Moore v. City of Corpus Christi

Decision Date14 October 1976
Docket NumberNo. 1165,1165
Citation542 S.W.2d 720
PartiesA. J. MOORE, Appellant, v. CITY OF CORPUS CHRISTI et al., Appellees.
CourtTexas Court of Appeals

BISSETT, Justice.

This is a bond election contest case. A. J. Moore, a resident of Corpus Christi, Texas, hereinafter called 'contestant', brought suit against the City of Corpus Christi, its City Secretary, and the Attorney General of the State of Texas, to contest a bond election called for and held by the City on June 26, 1976. The results of the election were canvassed on June 30, 1976. The electorate, by a small majorit of the votes cast, authorized the issuance of the bonds ($14,400,000.00). The contest was filed on July 30, 1976. The suit against the Attorney General was dismissed on jurisdictional grounds. Following a trial before the court without a jury, judgment was rendered on August 12, 1976, which held that the election was valid. The contestant has duly and timely perfected an appeal from that judgment to this Court.

At said election, the following proposition, insofar as this appeal is concerned, was submitted:

'Shall the City Council of said City be authorized to issue the bonds of said City . . . to be sold at such prices and bear interest at such rates as shall be determined within the discretion of the City Council, for the purpose of making permanent public improvements, to-wit: A COMMUNITY-CONVENTION FACILITY INCLUDING AN EXHIBIT HALL, MEETING ROOMS, BANQUET HALL, ADDITIONAL AUDITORIUM IMPROVEMENTS, AND FURTHER


The contestant, in his first point, contends that the trial court erred in upholding the validity of the election because the proposition submitted to the voters presented two separate and distinct propositions to be voted upon: 1) a community-convention facility and 2) additional auditorium improvements.

Any person intending to contest an election must comply with the provisions of Tex. Election Code Ann. art. 9.03 (1967). The statute requires that the contestant:

'. . . shall, within thirty (30) days after the return day of election, give him a notice thereof in writing and deliver to him, his agent or attorney, a written statement of the ground on which such contestant relies to sustain such contest. By the 'return day' is meant the day on which the votes cast in said election are counted and the official result thereof declared.'

The two-fold notice required by the statute, being jurisdictional, is mandatory, cannot be waived, and must be served on the contestee within thirty days after the official result of the election is declared. Moore v. Edna Hospital District, 449 S.W.2d 508 (Tex.Civ.App.--Corpus Christi 1969, writ ref'd n.r.e.); Walker v. Thetford, 418 S.W.2d 276 (Tex.Civ.App.--Austin 1967, writ ref'd n.r.e .); Landrum v. Centennial Rural High School Dist. No. 2, 134 S.W.2d 353 (Tex.Civ.App.--Austin 1939, writ dism'd jdgmt. cor.).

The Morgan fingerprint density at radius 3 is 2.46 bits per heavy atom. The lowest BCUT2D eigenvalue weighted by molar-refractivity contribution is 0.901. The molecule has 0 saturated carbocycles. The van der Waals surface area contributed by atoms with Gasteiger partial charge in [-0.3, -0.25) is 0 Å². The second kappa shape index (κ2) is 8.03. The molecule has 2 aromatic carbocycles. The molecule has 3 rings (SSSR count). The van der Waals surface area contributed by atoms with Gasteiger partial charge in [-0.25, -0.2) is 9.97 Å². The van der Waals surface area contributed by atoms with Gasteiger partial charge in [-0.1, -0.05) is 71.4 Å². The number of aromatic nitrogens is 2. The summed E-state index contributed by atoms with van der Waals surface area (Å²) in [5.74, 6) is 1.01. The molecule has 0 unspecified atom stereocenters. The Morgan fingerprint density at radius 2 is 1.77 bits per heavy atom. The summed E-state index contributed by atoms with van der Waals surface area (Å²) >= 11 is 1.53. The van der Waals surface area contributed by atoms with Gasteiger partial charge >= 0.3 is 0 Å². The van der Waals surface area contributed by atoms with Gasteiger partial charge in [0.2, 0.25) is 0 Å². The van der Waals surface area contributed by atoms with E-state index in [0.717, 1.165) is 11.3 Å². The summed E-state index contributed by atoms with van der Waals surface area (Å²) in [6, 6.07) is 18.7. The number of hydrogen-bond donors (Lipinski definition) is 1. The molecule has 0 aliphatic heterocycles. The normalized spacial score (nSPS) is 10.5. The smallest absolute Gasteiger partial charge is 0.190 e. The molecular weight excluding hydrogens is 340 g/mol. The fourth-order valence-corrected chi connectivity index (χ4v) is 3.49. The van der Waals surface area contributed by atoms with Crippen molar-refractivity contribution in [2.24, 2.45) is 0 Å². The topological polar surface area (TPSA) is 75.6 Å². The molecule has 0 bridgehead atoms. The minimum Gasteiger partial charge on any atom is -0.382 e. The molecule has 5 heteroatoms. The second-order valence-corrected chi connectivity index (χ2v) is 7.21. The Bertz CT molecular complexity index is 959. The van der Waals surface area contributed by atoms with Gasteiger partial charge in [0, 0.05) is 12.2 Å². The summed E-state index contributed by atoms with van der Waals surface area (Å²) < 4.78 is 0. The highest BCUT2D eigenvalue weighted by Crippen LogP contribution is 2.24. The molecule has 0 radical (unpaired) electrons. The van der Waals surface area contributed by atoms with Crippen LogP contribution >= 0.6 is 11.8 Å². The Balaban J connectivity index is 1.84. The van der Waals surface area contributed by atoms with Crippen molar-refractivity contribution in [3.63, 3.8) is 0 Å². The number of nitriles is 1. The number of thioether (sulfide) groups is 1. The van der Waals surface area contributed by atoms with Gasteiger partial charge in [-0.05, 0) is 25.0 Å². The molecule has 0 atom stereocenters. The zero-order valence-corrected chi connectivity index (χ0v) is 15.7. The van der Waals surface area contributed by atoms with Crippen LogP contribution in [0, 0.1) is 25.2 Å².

In the case at bar, the time within which to comply with the requirements of Article 9.03 of the Election Code with respect to notice expired on July 30, 1976 at midnight. The contestant claims that the writings, dated July 5, 1976 and July 28, 1976, signed by him and by his attorney, and hand-delivered to the contestees, met the requirements of the statute. We do not agree. There is no proof in the record that either of the writings were personally served on any of the contestees on or prior to July 30, 1976. The statement in each of the writings to the effect that the respective writing was 'hand-delivered' to each of the contestees is not proof that they were delivered on the date thereof, or on any other date, and certainly not on or before July 30, 1976 at midnight. We cannot presume that the writings were delivered to the contestee within the time limited by Article 9.03 of the Election Code. Moreover, the writings do not set out as grounds for the election contest any of the grounds asserted by the contestant in the points of error brought forward in this appeal. The only grounds set out in the writings are asserted irregularities in the conduct of the election. They are not before us in this appeal.

Contestant's original petition was filed on July 30, 1976 at 9:30 a.m., and was served on the contestees at 4:30 p.m. that same day. The only grounds of contest alleged therein were: 1) the election was invalid because the election notice did not prescribe the rate of interest in accordance with the requirements of Tex.Rev.Civ.Stat.Ann. art. 703 (1964); and 2) the election was void because of certain violations of the Texas Election Code in the manner in which the election was conducted. The service of the petition on the contestees was made on the thirtieth day following the return date of the contested election. Since it was served after the contest was filed and within the statutorily prescribed time, it met the requirements of Article 9.03 both as to notice of intention to contest the election and as to notice of the grounds to be relied on by the contestant in the contest. Thus, the district court acquired jurisdiction of the election contest insofar as the grounds set out in the Original petition are concerned, and no more. See McCasland v. Steele, 496 S.W.2d 937 (Tex.Civ.App.--Waco 1973, no writ).